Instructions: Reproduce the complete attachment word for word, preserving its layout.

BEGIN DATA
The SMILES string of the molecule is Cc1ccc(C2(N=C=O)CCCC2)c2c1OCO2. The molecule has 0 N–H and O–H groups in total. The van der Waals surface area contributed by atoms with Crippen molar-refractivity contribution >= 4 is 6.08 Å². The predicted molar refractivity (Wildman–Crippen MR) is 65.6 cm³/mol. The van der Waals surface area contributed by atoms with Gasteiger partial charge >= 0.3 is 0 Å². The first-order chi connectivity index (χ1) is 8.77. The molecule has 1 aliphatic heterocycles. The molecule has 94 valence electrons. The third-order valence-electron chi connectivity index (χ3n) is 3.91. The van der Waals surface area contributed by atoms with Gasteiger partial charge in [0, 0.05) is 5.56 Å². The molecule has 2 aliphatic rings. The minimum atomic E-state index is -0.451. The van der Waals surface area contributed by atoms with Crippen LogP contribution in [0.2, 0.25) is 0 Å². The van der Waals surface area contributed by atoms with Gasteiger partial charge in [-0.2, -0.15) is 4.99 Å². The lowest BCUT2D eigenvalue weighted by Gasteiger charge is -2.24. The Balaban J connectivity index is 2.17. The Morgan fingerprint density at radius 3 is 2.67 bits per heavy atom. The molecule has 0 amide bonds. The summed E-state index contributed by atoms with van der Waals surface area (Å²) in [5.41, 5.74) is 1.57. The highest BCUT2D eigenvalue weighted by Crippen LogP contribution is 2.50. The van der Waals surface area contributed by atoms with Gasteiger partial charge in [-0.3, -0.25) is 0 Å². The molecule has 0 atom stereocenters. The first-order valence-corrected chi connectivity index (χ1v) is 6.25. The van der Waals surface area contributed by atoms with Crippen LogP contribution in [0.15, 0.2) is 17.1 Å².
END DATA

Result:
The SMILES string of the molecule is Cc1ccc(C2(N=C=O)CCCC2)c2c1OCO2. The molecule has 0 N–H and O–H groups in total. The van der Waals surface area contributed by atoms with Crippen molar-refractivity contribution >= 4 is 6.08 Å². The predicted molar refractivity (Wildman–Crippen MR) is 65.6 cm³/mol. The van der Waals surface area contributed by atoms with Gasteiger partial charge >= 0.3 is 0 Å². The first-order chi connectivity index (χ1) is 8.77. The molecule has 1 aliphatic heterocycles. The molecule has 94 valence electrons. The third-order valence-electron chi connectivity index (χ3n) is 3.91. The van der Waals surface area contributed by atoms with Gasteiger partial charge in [0, 0.05) is 5.56 Å². The molecule has 2 aliphatic rings. The minimum atomic E-state index is -0.451. The van der Waals surface area contributed by atoms with Crippen LogP contribution in [0.2, 0.25) is 0 Å². The van der Waals surface area contributed by atoms with Gasteiger partial charge in [-0.2, -0.15) is 4.99 Å². The lowest BCUT2D eigenvalue weighted by Gasteiger charge is -2.24. The Balaban J connectivity index is 2.17. The Morgan fingerprint density at radius 3 is 2.67 bits per heavy atom. The molecule has 0 amide bonds. The summed E-state index contributed by atoms with van der Waals surface area (Å²) in [5.41, 5.74) is 1.57. The highest BCUT2D eigenvalue weighted by Crippen LogP contribution is 2.50. The van der Waals surface area contributed by atoms with Gasteiger partial charge in [-0.3, -0.25) is 0 Å². The molecule has 0 atom stereocenters. The first-order valence-corrected chi connectivity index (χ1v) is 6.25. The van der Waals surface area contributed by atoms with Crippen LogP contribution in [0.15, 0.2) is 17.1 Å².